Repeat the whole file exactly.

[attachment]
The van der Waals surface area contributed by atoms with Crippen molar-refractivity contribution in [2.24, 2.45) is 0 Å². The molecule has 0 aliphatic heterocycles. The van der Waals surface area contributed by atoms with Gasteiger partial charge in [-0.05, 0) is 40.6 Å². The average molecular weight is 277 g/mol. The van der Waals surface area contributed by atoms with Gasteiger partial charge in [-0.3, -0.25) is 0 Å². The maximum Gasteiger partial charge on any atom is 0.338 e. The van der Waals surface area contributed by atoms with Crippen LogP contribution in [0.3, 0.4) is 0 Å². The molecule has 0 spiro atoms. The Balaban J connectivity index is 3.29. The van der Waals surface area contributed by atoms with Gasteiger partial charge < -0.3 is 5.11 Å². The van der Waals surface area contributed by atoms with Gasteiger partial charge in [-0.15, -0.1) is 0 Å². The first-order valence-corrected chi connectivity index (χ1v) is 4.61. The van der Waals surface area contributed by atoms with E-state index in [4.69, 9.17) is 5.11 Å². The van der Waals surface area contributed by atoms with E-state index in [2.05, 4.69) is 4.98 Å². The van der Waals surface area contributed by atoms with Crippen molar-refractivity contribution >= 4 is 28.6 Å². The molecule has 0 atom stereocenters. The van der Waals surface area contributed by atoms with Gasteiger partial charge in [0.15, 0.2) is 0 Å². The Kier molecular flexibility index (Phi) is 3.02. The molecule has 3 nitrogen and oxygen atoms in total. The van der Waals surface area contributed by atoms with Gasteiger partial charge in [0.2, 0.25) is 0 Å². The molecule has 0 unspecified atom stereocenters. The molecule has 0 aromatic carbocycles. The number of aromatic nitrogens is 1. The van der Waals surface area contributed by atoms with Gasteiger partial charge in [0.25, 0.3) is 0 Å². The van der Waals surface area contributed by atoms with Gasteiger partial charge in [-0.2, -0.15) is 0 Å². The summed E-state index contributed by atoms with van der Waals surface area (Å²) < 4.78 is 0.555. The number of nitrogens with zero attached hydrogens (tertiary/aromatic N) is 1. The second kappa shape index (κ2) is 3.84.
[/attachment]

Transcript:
The van der Waals surface area contributed by atoms with Crippen molar-refractivity contribution in [2.24, 2.45) is 0 Å². The molecule has 0 aliphatic heterocycles. The van der Waals surface area contributed by atoms with Gasteiger partial charge in [-0.05, 0) is 40.6 Å². The average molecular weight is 277 g/mol. The van der Waals surface area contributed by atoms with Gasteiger partial charge in [-0.3, -0.25) is 0 Å². The maximum Gasteiger partial charge on any atom is 0.338 e. The van der Waals surface area contributed by atoms with Crippen LogP contribution in [0.3, 0.4) is 0 Å². The molecule has 0 spiro atoms. The Balaban J connectivity index is 3.29. The van der Waals surface area contributed by atoms with Gasteiger partial charge < -0.3 is 5.11 Å². The van der Waals surface area contributed by atoms with Gasteiger partial charge in [-0.15, -0.1) is 0 Å². The first-order valence-corrected chi connectivity index (χ1v) is 4.61. The van der Waals surface area contributed by atoms with E-state index in [4.69, 9.17) is 5.11 Å². The van der Waals surface area contributed by atoms with E-state index in [2.05, 4.69) is 4.98 Å². The van der Waals surface area contributed by atoms with Crippen molar-refractivity contribution >= 4 is 28.6 Å². The molecule has 0 atom stereocenters. The van der Waals surface area contributed by atoms with Gasteiger partial charge in [0.15, 0.2) is 0 Å². The Kier molecular flexibility index (Phi) is 3.02. The molecule has 3 nitrogen and oxygen atoms in total. The van der Waals surface area contributed by atoms with Gasteiger partial charge in [0.2, 0.25) is 0 Å². The molecule has 0 unspecified atom stereocenters. The molecule has 0 aromatic carbocycles. The number of aromatic nitrogens is 1. The van der Waals surface area contributed by atoms with Gasteiger partial charge in [0.25, 0.3) is 0 Å². The van der Waals surface area contributed by atoms with Gasteiger partial charge in [-0.2, -0.15) is 0 Å². The summed E-state index contributed by atoms with van der Waals surface area (Å²) < 4.78 is 0.555. The number of nitrogens with zero attached hydrogens (tertiary/aromatic N) is 1. The second kappa shape index (κ2) is 3.84.